Me in my Petroni shirt. You can never smile when wearing a Petroni shirt
Samotsdaati – So to be a tamada, you have to be able to hold your alcohol and conjure up sobriety and loquaciousness at a moment’s notice. But even though there may be a tamada at a party, it’s not as if he’s the only one talking; he usually starts a toast and then everybody chimes in from time to time, while the host eventually gives a toast to the tamada at some later point. But toasting is a serious business that is not to be trifled with. My buddy Bill was at a wedding where there were two different factions of men who were debating over who had the right to toast. Bill said it got to the point where that was the focus, while the bride and groom were just secondary. That’s how serious toasting is in
Bacon flavored Chips? I can dig it
Otkhmotsi – That notion got me thinking about hereditary tamadas. Is that a position or skill that is handed down from father to son (by the way, pretty sure the tamada is only a masculine position)? Do you start funneling your son wine when he hits double-digits, or perhaps earlier (baby bottle, anyone)? Or maybe it’s a position that must be learned through apprenticeship, like a tailor or blacksmith. But then when do you officially become a legit tamada; is it like a Bar Mitzvah? These are the things I spend my time thinking about in
This was a house seen in Sametredia, which I thought would make a perfect place for a Halloween party this weekend, except for the fact that someone probably lives there (not kidding, you would be astounded by the houses that some Georgians live in)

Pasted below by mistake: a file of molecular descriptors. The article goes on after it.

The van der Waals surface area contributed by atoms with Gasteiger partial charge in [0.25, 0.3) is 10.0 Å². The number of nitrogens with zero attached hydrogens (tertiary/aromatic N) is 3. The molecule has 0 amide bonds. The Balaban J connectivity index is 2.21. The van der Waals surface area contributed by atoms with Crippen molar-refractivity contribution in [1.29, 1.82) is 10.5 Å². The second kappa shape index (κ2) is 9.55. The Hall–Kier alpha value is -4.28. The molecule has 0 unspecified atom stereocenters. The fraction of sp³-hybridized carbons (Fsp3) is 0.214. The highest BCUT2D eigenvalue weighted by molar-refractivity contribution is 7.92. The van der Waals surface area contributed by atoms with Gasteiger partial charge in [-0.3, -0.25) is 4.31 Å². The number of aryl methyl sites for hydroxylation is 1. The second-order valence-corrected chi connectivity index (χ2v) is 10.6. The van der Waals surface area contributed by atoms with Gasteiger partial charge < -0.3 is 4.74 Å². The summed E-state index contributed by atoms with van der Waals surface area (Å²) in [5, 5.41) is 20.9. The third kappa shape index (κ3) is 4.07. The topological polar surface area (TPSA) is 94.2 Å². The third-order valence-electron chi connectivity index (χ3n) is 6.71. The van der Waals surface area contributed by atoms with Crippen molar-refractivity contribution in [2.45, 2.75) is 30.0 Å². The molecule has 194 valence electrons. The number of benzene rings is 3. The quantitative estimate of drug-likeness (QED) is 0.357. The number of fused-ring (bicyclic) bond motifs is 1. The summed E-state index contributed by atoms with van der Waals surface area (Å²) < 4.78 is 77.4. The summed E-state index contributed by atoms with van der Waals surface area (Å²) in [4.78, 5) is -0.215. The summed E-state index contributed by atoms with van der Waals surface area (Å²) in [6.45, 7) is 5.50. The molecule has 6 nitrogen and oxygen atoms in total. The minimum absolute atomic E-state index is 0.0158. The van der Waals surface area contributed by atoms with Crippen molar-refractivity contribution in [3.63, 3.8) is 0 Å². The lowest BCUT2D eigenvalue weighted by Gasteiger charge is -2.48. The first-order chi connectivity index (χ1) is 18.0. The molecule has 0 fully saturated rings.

Otkhmotsdaati – Another amazing character at my school is Gigla, whose title I’m still not sure of. He teaches a class every now and then (twice a week, maybe), but for the most part he just sits in the teachers lounge, ripping cigarettes and yelling tsavidet (let’s go) a few moments after the bell rings to make sure the teachers get to their classes (which is vital, because I’m pretty sure if he wasn’t there, no teachers would go to their classes). At first I thought he was just a visiting dignitary from the Martvili resource center who made the schedule and would only be there for a few weeks just to make sure everything was running smoothly. But it looks like he’s in for the long haul, especially since he is married to one of the other teachers and is also chemi mezobeli (my neighbor)—both recent revelations. I think what makes him so likable is his voice; it’s one that’s taken a beating from years of smoking and rapid use (he’s constantly talking), which gives it a rather soothing radio sound. Plus, I admire how little he does but how much respect he commands in the process.
Bill found a weed leaf bandanna at the market in Sametredia and just had to get it; the best part, we saw a three year old girl walking through the market wearing one right after Bill made his purchase.
Atsi – Typing up chemi mezobeli reminded me of a pretty funny mistake another volunteer was making with her host family and fellow teachers. Ali is from